All last week, the New South Wales state government with the assistance of the media, in particular Rupert Murdoch’s tabloid the Daily Telegraph, carried out a witchhunt against Sydney’s train drivers.
The aim was to blame them for the chaos that has engulfed the city’s rail system, with hundreds of services cancelled, protracted delays and trains running late. Passengers have been stuck on crowded platforms or in backed-up trains in stifling summer heat.
The trains that remained in operation have been jam-packed with distraught commuters and students struggling to get to and from work and school. In an effort to avoid the crush, other travellers have sought alternative means of transport, resulting in city traffic becoming grid locked and buses carrying passenger loads exceeding legal limits.
The rail crisis is the inevitable result of the Labor government’s nine-year regime of cost cutting and lack of long-term planning. But Premier Bob Carr claimed it was the outcome of a “phantom” industrial campaign “by 100 train drivers” refusing to work overtime to sabotage new “tough new health checks”.
The Telegraph uncritically quoted the government’s slanders, including unsubstantiated claims that drivers were deliberately running trains slowly. Articles appeared denouncing “rogue drivers”, “renegades” and an “enemy that refuses to show its face,” while demanding the rail authorities take stern action against any driver refusing overtime.
The government and the newspaper initially downplayed the numbers involved, so as to cover up the widespread discontent among drivers. According to other reports, about 300 drivers were refusing overtime, about one-fifth of the current driver workforce.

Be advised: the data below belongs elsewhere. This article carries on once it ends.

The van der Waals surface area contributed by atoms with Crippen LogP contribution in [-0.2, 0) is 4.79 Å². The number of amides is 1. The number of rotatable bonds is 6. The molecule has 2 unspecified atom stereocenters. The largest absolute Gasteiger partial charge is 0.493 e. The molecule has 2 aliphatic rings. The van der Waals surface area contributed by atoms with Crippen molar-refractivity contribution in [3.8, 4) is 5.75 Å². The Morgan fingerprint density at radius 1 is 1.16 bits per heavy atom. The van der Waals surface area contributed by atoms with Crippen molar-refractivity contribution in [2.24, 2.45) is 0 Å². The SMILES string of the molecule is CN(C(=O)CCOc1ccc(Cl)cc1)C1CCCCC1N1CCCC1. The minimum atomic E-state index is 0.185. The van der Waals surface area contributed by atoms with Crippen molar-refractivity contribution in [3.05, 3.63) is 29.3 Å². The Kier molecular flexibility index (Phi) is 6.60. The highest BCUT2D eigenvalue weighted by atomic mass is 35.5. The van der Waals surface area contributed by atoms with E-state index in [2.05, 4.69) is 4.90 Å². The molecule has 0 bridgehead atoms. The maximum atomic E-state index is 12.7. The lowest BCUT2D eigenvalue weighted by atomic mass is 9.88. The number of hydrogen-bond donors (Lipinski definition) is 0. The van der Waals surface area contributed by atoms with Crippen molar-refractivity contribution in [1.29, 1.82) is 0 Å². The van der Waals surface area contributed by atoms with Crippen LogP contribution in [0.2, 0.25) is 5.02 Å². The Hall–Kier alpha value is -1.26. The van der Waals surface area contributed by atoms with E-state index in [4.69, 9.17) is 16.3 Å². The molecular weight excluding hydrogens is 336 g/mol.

By the end of the week it became clear that the campaign to vilify drivers had failed to generate the hysteria that Carr and his media backers had hoped for. In fact, as media interviews and letters to the editor indicated, commuters were drawing the opposite conclusion and condemning the government for the ongoing problems in the NSW rail system.
By February 13, Carr and Transport Minister Michael Costa were forced to call in the Rail Tram and Bus Union (RTBU) to cobble together some sort of agreement. The deal included bonuses of up to $400 a month to entice drivers to work the massive amounts of overtime needed to keep the rail system operating.
Unfortunately for the government, many train drivers are equally hostile to the union, which has for years assisted successive state governments to enforce continuous cost cutting and downsizing. The RTBU had further antagonised drivers by declaring that it had not sanctioned the drivers refusing overtime. By February 16, only 12 drivers had accepted the government-union offer and rail authorities announced that train cancellations would continue.
A similar deal on overtime was “strongly recommended” by the union last year but rejected by drivers. This is further evidence that the shortage of drivers is a long-term problem that the government has constantly attempted to paper over.